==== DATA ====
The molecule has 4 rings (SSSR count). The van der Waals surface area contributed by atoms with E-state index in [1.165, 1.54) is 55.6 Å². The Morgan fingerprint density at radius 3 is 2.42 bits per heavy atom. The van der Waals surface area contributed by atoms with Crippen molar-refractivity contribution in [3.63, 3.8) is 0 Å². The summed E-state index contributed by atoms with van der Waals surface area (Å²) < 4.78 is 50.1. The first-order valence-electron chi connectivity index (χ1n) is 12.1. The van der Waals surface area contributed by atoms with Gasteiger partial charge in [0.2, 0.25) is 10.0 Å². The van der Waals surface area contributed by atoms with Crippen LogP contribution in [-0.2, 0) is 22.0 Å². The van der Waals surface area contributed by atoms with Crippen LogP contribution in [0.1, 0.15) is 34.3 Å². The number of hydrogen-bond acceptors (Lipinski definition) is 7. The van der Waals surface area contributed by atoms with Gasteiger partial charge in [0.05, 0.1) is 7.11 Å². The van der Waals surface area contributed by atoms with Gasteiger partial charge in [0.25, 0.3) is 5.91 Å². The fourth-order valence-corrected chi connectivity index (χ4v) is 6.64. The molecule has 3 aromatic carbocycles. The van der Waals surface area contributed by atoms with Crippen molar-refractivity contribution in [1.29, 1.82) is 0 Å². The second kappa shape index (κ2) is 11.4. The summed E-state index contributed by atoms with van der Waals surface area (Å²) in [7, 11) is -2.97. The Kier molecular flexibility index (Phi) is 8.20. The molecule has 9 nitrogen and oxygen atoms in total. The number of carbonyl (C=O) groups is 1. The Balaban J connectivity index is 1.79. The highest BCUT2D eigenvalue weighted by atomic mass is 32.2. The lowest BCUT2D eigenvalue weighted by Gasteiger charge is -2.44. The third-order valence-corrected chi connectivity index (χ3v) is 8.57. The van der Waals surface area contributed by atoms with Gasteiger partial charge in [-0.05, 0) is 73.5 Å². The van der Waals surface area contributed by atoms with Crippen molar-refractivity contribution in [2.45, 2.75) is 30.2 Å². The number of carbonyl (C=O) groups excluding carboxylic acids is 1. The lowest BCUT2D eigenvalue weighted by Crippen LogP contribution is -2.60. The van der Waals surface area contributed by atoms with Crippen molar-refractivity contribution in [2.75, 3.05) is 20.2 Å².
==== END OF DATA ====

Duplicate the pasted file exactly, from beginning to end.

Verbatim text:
The molecule has 4 rings (SSSR count). The van der Waals surface area contributed by atoms with E-state index in [1.165, 1.54) is 55.6 Å². The Morgan fingerprint density at radius 3 is 2.42 bits per heavy atom. The van der Waals surface area contributed by atoms with Crippen molar-refractivity contribution in [3.63, 3.8) is 0 Å². The summed E-state index contributed by atoms with van der Waals surface area (Å²) < 4.78 is 50.1. The first-order valence-electron chi connectivity index (χ1n) is 12.1. The van der Waals surface area contributed by atoms with Gasteiger partial charge in [0.2, 0.25) is 10.0 Å². The van der Waals surface area contributed by atoms with Crippen LogP contribution in [-0.2, 0) is 22.0 Å². The van der Waals surface area contributed by atoms with Crippen LogP contribution in [0.1, 0.15) is 34.3 Å². The number of hydrogen-bond acceptors (Lipinski definition) is 7. The van der Waals surface area contributed by atoms with Gasteiger partial charge in [0.05, 0.1) is 7.11 Å². The van der Waals surface area contributed by atoms with Gasteiger partial charge in [0.25, 0.3) is 5.91 Å². The fourth-order valence-corrected chi connectivity index (χ4v) is 6.64. The molecule has 3 aromatic carbocycles. The van der Waals surface area contributed by atoms with Crippen molar-refractivity contribution in [1.29, 1.82) is 0 Å². The second kappa shape index (κ2) is 11.4. The summed E-state index contributed by atoms with van der Waals surface area (Å²) in [7, 11) is -2.97. The Kier molecular flexibility index (Phi) is 8.20. The molecule has 9 nitrogen and oxygen atoms in total. The number of carbonyl (C=O) groups is 1. The Balaban J connectivity index is 1.79. The highest BCUT2D eigenvalue weighted by atomic mass is 32.2. The lowest BCUT2D eigenvalue weighted by Gasteiger charge is -2.44. The third-order valence-corrected chi connectivity index (χ3v) is 8.57. The van der Waals surface area contributed by atoms with Gasteiger partial charge in [-0.05, 0) is 73.5 Å². The van der Waals surface area contributed by atoms with Crippen molar-refractivity contribution in [2.45, 2.75) is 30.2 Å². The number of carbonyl (C=O) groups excluding carboxylic acids is 1. The lowest BCUT2D eigenvalue weighted by Crippen LogP contribution is -2.60. The van der Waals surface area contributed by atoms with Crippen molar-refractivity contribution in [2.75, 3.05) is 20.2 Å².